6 a.m.  Akins, Damian, Dhiradj and I left the guest house, making our way through the morning traffic to get to the Channel 6 TV station.

Though only in their mid-20s, Damian is a Barbadian senator, and Dhiradj, a member of the Surinamese Youth Parliament.  They were being about the their participation in the formation of the Assembly of Caribbean Youth as well as their expectations for the first ever OAS Youth Forum that began today in Port of Spain.  While they both are already active members of their respective countries’ governments, Damian clearly stated that, in general, government bodies have yet to move beyond tokenism when it comes to the incorporation of young people.

His words couldn’t have run clearer.  Just three hours later, during a review of the draft Youth Statement to the Head’s of State and Government, a frustrated young Trinidadian man stood, calmly took the mic and asked the session’s facilitators what we were all thinking–are you taking us seriously?

We were being asked for input on a document that we had never seen before, but now found projected before us on the screen, awaiting our edits before being presented to the heads of state and government later this week.  While regional consultations took place in Mexico, Paraguay, and Panama over several months last year, involving 1,088 young people from Latin America and the Caribbean to come up with a set of top policy recommendations in the areas of human prosperity, energy security and environmental sustainability, a completely different set of youth was now being asked to confirm or deny the document… in 30 minutes.

The thought was laughable, but the fact was, we were staring that situation in the face, and it wasn’t funny, it was straight up insulting.  Why hadn’t they provided us with the document ahead of time?  After commending OAS officials for recognizing the untapped value of youth and for giving us the unprecedented opportunity to participate in the Summit of the Americas process, the whole thing seemed like more of a staged photo opp than a genuine taking into account of youth perspectives.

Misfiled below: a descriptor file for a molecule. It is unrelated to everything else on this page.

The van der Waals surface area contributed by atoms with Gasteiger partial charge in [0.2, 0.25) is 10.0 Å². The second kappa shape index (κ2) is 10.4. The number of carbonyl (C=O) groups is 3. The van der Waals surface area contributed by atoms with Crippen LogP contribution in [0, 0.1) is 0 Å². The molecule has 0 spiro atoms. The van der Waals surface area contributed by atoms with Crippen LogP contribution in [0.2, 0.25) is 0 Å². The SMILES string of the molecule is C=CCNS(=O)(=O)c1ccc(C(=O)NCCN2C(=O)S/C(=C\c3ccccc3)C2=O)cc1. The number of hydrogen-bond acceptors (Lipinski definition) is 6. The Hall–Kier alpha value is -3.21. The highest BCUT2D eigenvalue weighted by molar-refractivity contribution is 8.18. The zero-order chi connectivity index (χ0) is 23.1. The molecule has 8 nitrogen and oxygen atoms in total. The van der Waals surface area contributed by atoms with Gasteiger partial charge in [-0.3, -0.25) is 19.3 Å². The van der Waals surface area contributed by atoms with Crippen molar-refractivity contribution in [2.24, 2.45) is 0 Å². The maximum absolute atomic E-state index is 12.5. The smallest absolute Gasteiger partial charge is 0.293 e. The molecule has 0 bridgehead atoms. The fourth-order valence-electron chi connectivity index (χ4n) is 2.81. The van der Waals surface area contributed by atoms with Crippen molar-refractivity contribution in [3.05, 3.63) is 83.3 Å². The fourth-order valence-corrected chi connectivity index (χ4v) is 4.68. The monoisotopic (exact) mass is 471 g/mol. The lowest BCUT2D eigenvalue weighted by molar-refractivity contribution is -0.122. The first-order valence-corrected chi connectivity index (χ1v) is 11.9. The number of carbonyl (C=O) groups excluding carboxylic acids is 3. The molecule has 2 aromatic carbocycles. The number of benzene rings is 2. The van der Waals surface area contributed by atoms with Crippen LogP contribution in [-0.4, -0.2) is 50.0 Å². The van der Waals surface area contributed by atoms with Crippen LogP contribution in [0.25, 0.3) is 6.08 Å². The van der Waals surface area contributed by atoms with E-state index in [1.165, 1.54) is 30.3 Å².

And staged it was.  While the recommendations themselves are good–education that reflects the current global marketplace, improved skills-based programs for youth in under-served areas, increased mobilization of financial support for youth entrepreneurship, government incentives to encourage alternative energy development, an integrated environmental sustainability curriculum in schools, legislation on mandatory recycling and waste management programs, and the creation of certification programs to more easily identify environmentally sustainable products–the wording and rationale had been extremely watered down.

Turns out, members of the delegation committee had already sumbmitted several drafts to OAS representatives.  Each time being told that the language they had chosen was too strong or too demanding.  After so many tweaks and fluffs, you can’t help but start to doubt the statement’s authenticity.

And at the end of the day, many young people I spoke to felt as if they’d spent more time being talked at than actually asked for their opinions.

What I learned from today is how incredibly important it is for us as politically-minded young people not to settle for this level of engagement, but to push back consistently and articulately about the level of dialogue and change we expect to see implemented by the systems that represent us.

Speaking of which, the People’s Summit starts tomorrow! and it’s time for me to get some sleep.